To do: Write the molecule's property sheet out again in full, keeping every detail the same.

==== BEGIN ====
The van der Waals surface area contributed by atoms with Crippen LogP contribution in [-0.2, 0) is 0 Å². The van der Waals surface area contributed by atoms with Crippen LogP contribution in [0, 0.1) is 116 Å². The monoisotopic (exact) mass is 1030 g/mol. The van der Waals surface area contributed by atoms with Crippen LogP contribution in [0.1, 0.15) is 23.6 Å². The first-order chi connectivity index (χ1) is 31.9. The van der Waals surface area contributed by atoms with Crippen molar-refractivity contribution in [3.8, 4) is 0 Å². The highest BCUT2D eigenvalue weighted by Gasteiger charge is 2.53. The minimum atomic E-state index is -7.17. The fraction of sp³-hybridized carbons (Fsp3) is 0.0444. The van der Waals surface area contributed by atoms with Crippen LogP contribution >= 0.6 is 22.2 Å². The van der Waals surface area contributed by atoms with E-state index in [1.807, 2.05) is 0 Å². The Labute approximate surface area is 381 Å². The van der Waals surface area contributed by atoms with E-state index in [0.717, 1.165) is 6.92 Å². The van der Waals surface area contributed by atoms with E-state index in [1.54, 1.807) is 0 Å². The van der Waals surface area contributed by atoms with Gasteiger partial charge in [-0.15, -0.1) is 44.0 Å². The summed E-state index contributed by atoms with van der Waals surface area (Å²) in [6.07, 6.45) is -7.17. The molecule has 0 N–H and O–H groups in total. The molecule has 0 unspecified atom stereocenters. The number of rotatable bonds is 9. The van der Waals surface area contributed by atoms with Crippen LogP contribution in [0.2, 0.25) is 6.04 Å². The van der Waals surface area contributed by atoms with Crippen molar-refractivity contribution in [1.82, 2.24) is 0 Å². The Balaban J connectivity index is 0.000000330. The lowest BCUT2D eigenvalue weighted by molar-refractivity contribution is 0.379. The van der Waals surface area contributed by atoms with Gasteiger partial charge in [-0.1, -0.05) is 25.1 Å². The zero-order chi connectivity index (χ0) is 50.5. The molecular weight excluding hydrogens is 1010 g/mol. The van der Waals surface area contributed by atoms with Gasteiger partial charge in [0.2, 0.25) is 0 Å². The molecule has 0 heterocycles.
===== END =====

The van der Waals surface area contributed by atoms with Crippen LogP contribution in [-0.2, 0) is 0 Å². The van der Waals surface area contributed by atoms with Crippen LogP contribution in [0, 0.1) is 116 Å². The monoisotopic (exact) mass is 1030 g/mol. The van der Waals surface area contributed by atoms with Crippen LogP contribution in [0.1, 0.15) is 23.6 Å². The first-order chi connectivity index (χ1) is 31.9. The van der Waals surface area contributed by atoms with Crippen molar-refractivity contribution in [3.8, 4) is 0 Å². The highest BCUT2D eigenvalue weighted by Gasteiger charge is 2.53. The minimum atomic E-state index is -7.17. The fraction of sp³-hybridized carbons (Fsp3) is 0.0444. The van der Waals surface area contributed by atoms with Crippen LogP contribution >= 0.6 is 22.2 Å². The van der Waals surface area contributed by atoms with E-state index in [1.807, 2.05) is 0 Å². The Labute approximate surface area is 381 Å². The van der Waals surface area contributed by atoms with E-state index in [0.717, 1.165) is 6.92 Å². The van der Waals surface area contributed by atoms with E-state index in [1.54, 1.807) is 0 Å². The van der Waals surface area contributed by atoms with Gasteiger partial charge in [-0.15, -0.1) is 44.0 Å². The summed E-state index contributed by atoms with van der Waals surface area (Å²) in [6.07, 6.45) is -7.17. The molecule has 0 N–H and O–H groups in total. The molecule has 0 unspecified atom stereocenters. The number of rotatable bonds is 9. The van der Waals surface area contributed by atoms with Crippen LogP contribution in [0.2, 0.25) is 6.04 Å². The van der Waals surface area contributed by atoms with Crippen molar-refractivity contribution in [1.82, 2.24) is 0 Å². The Balaban J connectivity index is 0.000000330. The lowest BCUT2D eigenvalue weighted by molar-refractivity contribution is 0.379. The van der Waals surface area contributed by atoms with Gasteiger partial charge in [-0.1, -0.05) is 25.1 Å². The zero-order chi connectivity index (χ0) is 50.5. The molecular weight excluding hydrogens is 1010 g/mol. The van der Waals surface area contributed by atoms with Gasteiger partial charge in [0.2, 0.25) is 0 Å². The molecule has 0 heterocycles.